Friday, May 25, 2007
sponsored by Graue Inc. & Illini Bank

City chiefs and department heads review busy year           Send a link to a friend

Part 2: Streets and alleys, wastewater treatment and sewers, and legal matters

[May 25, 2007]  The Lincoln City Council heard annual reports from city department heads at this week's business session. The reviews were for the city's past fiscal year, from May 1, 2006, to April 30, 2007.

At the council's opening meeting of the fiscal year, on May 7, Mayor Beth Davis delivered her annual "state of the city" address. The core of her message was that there has been and continues to be a lot of growth taking place. It has been and will continue to be challenging.

Reports from the department heads mirror that. Most have been involved to various degrees in the growth process, participating in legal negotiations, infrastructure design, costs and implementation, codes, safety, and ordinance compliance. Several major projects have been part of the business growth and have required working with multiple other parties.

Not only was there a lot of work with the new growth, but then there has been the everyday work and the out-of-the-ordinary work, such as dealing with blizzards and tornadoes.

Below are reports made by Tracy Jackson, streets superintendent; Dave Kitzmiller, wastewater treatment and sewers manager; and Bill Bates, city attorney.


Tracy Jackson, streets superintendent

  • Cleaned ditches.

  • Culverts installed or replaced.

  • Sidewalks repaired or replaced throughout the city.

  • Swept downtown streets and the rest of the city on Thursday nights, Saturday mornings.

  • Working with Americans with Disabilities on creating ramps.

  • Forestry budget hit hard because of tree damage following several tornado and ice storms.

  • 39 3- to 4-inch girth trees planted throughout the city.

  • 400-plus saplings planted at tree farm or at the bottom of the landfill.

  • Landfill cleanup work.

  • 13,720 landfill users signed in; add another 200-300 who didn't sign in.

  • Performed mosquito testing and spraying program.

  • Herbicide spraying has become more time-consuming with new requirement to change chemicals near areas that drain to waterways with fish and other wildlife forms.

  • Worked with other city departments to erect barricades, direct traffic, pick up bicycles; looked at code violations; provided 86 hours of maintenance on squad cars.

  • Worked with city engineer nearly daily on street issues, alleys, walks, curbs, signs.

  • Assisted groups with festivals, including loan and setup of ticket booths and snow fences.

  • Maintenance on streets, patching, sweeping, seal coating, salting and snowplowing.

  • It was the worst snow year since 1978. At one point the city assisted the Illinois Department of Transportation while IDOT was dealing with numerous crashes, Jackson said.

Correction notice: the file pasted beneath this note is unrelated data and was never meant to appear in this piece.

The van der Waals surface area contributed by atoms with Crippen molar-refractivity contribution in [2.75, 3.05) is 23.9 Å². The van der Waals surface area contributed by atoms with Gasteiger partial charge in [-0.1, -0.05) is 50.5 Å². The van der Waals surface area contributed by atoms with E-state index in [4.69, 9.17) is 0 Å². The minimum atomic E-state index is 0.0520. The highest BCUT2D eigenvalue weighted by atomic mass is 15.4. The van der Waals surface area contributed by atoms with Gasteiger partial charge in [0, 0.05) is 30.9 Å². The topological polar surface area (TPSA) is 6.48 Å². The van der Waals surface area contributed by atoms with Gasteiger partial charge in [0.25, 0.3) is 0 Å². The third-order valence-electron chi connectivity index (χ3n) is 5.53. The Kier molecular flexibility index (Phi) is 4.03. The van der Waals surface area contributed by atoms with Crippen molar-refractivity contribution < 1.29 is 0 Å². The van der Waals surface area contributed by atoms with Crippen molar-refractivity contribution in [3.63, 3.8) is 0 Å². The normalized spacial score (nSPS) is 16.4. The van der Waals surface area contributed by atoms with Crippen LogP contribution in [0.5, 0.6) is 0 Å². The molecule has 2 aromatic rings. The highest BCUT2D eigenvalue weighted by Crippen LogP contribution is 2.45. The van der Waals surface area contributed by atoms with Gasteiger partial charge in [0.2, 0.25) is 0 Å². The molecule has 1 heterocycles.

• Total renovation of 2 /2 blocks of city streets at Mill and Miller streets.

  • Conducted the annual leaf pickup. This was helped by the majority of people hauling their own leaves to the landfill this year, Jackson said.

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  • Daily maintenance of equipment.

  • Replaced a large mower used to cut right of ways.

  • One sweeper was down most of the year, but the council approved the purchase of a new and better sweeper, and more sweeping is being done.

  • Jackson said that odds and ends performed by the streets department included traffic signal maintenance; picking up dead animals -- deer, squirrels; fixing banners, flagpoles, etc.

Dave Kitzmiller, wastewater treatment and sewers manager, Environmental Management Corp.

  • A big sewer project at Hamilton and Pulaski streets was done at the start of the year. A 4-foot manhole was replaced with a 6-foot manhole. This also involved removing two 4-foot brick manholes, replacing a number of catch basins and piping, and replacing 25 feet of 27-inch sewer.

  • Lincolnwood and Zion lift stations were replaced.

  • Three major pieces of equipment -- the Vactor, Skid Steer and flatbed -- were replaced.

  • 69,245 feet of sewers cleaned.

  • 938 feet of sewers televised.

  • 1,027 requests for utility relocations (85 requests per month average).

  • A 10-year, seven-day average low-flow revised study of Salt Creek was performed. This led to the deregulation of the wastewater treatment plant from 4.19 million gallons per day down to 3.88 million gallons per day.

  • All safety training completed.

  • 8 1/2 years with no lost time because of accidents.

Bill Bates, city attorney

  • Worked on numerous developments on Lincoln's west side. To name a few: the Aussman-Johnson plat development, Graue Inc., I-55 Commercial Park plat and currently working with the attorney for the ALMH project.

  • Attended nearly all city council meetings during the year.

  • Worked extensively with city engineer Mark Mathon and sewers manager Dave Kitzmiller.

  • Handled the legal aspects of:

  • General obligation bonds

  • New and revised ordinances

  • Economic development agreements

  • Numerous property liens and foreclosures that involve many detailed processes

  • Filed 110 violations of compliance to ordinances in court.

  • Filed and prosecuted 14 liquor violations for sale of alcohol to minors.

[Jan Youngquist]

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